Methods Top


This study was done after obtaining approval from the Institutional Ethics committee. Subjects who visited the pathology section for bone marrow examination having either peripheral blood features of any of hematological malignancy or proven case of lymphoma by previous fine needle aspiration cytology or biopsy were included in our study. Only those cases were included in the study that was unaware of primary diagnosis. All subjects who provided written informed consent were included in this study. However, subjects having chronic inflammation, rheumatoid arthritis, tuberculosis, the recent history of fever, neurodegenerative disorder, stroke, epilepsy, psychiatric disorder or sleep disorder, having chronic obstructive lung disease, congestive heart failure, chronic pain, consuming addictive substances except for nicotine were excluded from the study. Similarly, children and pregnant women were not included in the study. Subjects who were prescribed any psychotropic medication for regular use antipsychotic, stimulants, antidepressants, dopaminergic medications were also excluded from the study. The study also included ten healthy individuals (five females and five males) and serum IL-6 levels were assessed in them.

Assessment of serum interleukin-6

Three ml of blood was drawn from antecubital vein using silica-coated plain vacutainer-needle system (BD Vacutainer, NJ, USA) after taking all aseptic precautions at the baseline and after 1 month of chemotherapy. Samples were collected between 9 am and 12 am to control for diurnal variation.

Samples were centrifuged at 1500 rpm for 10 min. Serum obtained was aliquoted in Eppendorf tubes and immediately stored at −70° in deep freezer. Serum IL-6 ELISA kit for quantitative estimation (Boster Biological Technology Limited, CA, USA) was procured maintaining the cold chain. This kit contained 96 wells, which were coated with human IL-6 specific-specific monoclonal antibodies. The human-specific detection polyclonal antibodies were biotinylated. The test sample and biotinylated antibodies were added to the wells subsequently and then followed by washing with phosphate-buffered saline or Tris-buffered saline buffer. Avidin-Biotin-Peroxidase complex was added. After washing to remove unbound conjugate, Horseradish peroxidase substrate along with a color developer was added to view the enzymatic reaction (color ranging from blue to yellow). The density of yellow color was proportional to the human IL-6 amount of sample captured in plate. This was read at 430 nm. Sensitivity of kit was <0.3 pg/ml. The kit was specific with no dateable cross reactivity was seen with other cytokines.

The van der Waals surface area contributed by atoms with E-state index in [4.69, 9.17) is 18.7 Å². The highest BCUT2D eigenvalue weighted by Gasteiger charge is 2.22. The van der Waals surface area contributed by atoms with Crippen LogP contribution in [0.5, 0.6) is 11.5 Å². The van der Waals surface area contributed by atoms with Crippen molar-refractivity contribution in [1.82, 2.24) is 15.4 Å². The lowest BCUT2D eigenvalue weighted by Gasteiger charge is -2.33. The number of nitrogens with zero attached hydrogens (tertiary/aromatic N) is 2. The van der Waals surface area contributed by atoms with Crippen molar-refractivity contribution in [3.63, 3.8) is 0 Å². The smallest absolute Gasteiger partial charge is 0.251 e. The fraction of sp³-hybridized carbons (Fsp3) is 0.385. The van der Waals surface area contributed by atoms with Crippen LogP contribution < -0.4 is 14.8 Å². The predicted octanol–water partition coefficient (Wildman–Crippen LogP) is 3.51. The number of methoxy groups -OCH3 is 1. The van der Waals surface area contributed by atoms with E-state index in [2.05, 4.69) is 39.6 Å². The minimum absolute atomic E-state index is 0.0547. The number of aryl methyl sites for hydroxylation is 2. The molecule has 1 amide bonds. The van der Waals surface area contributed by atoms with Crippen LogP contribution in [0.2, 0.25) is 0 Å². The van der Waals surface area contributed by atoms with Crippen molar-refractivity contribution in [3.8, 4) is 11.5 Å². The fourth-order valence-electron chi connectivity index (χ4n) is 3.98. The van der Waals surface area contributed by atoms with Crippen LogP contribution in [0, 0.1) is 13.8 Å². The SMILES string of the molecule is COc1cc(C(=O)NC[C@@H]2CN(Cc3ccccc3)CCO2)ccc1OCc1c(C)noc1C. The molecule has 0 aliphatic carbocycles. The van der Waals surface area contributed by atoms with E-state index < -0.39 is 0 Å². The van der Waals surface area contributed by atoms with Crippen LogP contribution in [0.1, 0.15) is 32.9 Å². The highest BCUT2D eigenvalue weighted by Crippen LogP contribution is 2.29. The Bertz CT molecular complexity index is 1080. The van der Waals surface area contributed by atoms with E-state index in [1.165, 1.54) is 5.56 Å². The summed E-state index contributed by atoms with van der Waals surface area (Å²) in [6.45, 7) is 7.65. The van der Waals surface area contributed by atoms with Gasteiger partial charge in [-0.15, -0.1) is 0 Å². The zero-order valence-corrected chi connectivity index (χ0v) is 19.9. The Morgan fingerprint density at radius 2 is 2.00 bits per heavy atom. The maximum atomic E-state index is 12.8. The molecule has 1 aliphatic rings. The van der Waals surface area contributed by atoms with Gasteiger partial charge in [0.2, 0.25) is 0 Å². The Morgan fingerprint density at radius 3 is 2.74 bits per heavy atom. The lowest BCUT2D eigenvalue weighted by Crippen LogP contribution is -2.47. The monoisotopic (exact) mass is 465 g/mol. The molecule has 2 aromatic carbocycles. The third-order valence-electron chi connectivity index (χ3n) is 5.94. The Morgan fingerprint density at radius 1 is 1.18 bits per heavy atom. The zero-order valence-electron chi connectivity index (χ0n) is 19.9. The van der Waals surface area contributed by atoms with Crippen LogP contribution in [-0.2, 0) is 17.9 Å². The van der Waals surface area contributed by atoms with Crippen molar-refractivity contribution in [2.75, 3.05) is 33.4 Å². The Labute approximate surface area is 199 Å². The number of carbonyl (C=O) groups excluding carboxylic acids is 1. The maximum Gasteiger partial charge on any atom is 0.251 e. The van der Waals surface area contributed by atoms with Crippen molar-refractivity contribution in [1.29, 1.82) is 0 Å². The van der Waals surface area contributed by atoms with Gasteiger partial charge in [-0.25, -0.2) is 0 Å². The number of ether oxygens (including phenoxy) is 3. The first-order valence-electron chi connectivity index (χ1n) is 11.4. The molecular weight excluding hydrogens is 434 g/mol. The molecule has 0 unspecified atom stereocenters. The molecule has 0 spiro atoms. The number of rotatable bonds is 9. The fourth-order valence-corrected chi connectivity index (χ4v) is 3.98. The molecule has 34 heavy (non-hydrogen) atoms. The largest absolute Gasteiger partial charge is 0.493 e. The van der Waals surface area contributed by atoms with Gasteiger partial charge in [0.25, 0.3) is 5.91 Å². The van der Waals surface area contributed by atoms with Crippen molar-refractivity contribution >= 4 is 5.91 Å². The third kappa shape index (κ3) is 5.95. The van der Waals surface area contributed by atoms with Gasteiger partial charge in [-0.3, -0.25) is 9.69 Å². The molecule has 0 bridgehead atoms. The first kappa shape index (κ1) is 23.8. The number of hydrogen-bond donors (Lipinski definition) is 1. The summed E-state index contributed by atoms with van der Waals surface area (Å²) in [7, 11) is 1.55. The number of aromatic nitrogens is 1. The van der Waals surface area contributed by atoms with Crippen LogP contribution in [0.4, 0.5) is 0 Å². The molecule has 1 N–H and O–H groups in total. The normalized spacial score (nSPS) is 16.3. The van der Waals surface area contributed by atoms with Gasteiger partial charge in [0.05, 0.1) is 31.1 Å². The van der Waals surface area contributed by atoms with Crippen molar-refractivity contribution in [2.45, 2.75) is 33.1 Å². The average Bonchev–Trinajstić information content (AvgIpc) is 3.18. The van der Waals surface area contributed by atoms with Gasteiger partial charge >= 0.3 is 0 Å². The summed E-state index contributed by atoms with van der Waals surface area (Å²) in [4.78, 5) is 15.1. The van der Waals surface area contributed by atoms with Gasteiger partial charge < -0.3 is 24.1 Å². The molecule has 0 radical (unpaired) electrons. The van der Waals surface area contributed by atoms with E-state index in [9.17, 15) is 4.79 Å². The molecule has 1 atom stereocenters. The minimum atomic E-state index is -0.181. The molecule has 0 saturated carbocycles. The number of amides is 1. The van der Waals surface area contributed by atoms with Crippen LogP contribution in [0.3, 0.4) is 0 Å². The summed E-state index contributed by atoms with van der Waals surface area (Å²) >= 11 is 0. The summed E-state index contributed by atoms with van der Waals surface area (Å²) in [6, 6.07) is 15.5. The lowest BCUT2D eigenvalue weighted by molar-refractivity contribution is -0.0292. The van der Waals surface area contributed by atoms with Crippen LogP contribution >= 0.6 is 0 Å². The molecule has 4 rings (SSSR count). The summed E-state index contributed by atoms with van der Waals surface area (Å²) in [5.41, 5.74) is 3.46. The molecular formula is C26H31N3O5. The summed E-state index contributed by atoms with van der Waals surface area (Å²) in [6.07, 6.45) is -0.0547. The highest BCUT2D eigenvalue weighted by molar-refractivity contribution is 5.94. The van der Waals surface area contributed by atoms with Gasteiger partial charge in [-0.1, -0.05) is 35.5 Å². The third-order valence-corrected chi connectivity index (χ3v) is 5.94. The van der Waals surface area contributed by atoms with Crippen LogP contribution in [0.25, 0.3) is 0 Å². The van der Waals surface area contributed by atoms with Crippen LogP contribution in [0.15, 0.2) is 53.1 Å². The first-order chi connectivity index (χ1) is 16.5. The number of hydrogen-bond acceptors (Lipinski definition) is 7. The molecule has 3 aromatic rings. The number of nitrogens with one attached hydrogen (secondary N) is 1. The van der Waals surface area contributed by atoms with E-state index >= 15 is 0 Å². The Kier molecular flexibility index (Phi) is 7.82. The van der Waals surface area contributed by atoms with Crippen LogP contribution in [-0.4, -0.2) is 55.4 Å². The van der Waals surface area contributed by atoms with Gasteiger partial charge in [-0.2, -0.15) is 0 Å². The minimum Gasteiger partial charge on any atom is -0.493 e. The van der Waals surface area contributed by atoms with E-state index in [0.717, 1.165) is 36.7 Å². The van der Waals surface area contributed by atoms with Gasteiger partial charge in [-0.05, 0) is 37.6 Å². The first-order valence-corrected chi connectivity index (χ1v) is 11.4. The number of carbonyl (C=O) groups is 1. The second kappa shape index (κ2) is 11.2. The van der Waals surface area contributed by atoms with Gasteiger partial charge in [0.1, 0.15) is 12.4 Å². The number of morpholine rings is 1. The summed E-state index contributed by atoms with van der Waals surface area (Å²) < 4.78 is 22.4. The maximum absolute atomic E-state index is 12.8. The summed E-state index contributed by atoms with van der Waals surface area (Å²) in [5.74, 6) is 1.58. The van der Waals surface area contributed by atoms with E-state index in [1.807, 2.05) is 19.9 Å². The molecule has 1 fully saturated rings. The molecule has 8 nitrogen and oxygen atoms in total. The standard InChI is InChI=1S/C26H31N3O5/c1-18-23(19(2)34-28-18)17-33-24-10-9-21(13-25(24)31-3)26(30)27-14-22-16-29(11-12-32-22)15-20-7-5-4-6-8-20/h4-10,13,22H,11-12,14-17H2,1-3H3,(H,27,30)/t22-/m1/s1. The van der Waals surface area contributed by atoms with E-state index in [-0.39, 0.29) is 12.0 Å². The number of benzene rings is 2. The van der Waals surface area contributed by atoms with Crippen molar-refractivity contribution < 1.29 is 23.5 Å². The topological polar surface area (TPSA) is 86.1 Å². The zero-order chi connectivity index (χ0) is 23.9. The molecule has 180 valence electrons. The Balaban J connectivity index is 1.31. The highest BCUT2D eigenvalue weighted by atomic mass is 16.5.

Assessment of sleep quality

Sleep quality was assessed using Hindi version of Pittsburg Sleep Quality Index (PSQI).[24] It is a self-response questionnaire that assesses the sleep quality over the past 1 month. It has 19 items that assess seven different aspects of sleep including sleep duration, sleep latency, daytime dysfunction, subjective sleep quality, subjective sleep efficiency, sleep disturbances, and use of hypnotic medications. Addition of scores of these domains provides a composite score. Score greater than 5 has sensitivity of 89.6% and specificity of 86.5% in differentiating between good and poor sleepers.

Assessment of depression

Depression was assessed with the help of Hindi version of Patient Health Questionnaire-9 (PHQ-9).[25] It has nine items based on the Diagnostic and statistical manual of mental disorders-4th Edition, Text Revision criteria of depression that are scored on Likert scale of 0–3. Score of 10 or more on PHQ-9 diagnose major depressive disorder with sensitivity of 88% and a specificity of 88%.

Assessment of restless legs syndrome

Restless legs syndrome was diagnosed in a face-to-face interview following standard criteria.[26] These criteria include an urge to move legs, evening worsening of symptoms, aggravation of symptoms at rest, and improvement after activity. Certain RLS mimics including habitual foot tapping, leg edema were excluded before making diagnosis of RLS.

Follow-up

All included subjects were followed for 6 months starting from the day of the enrollment in the study.

Statistical analysis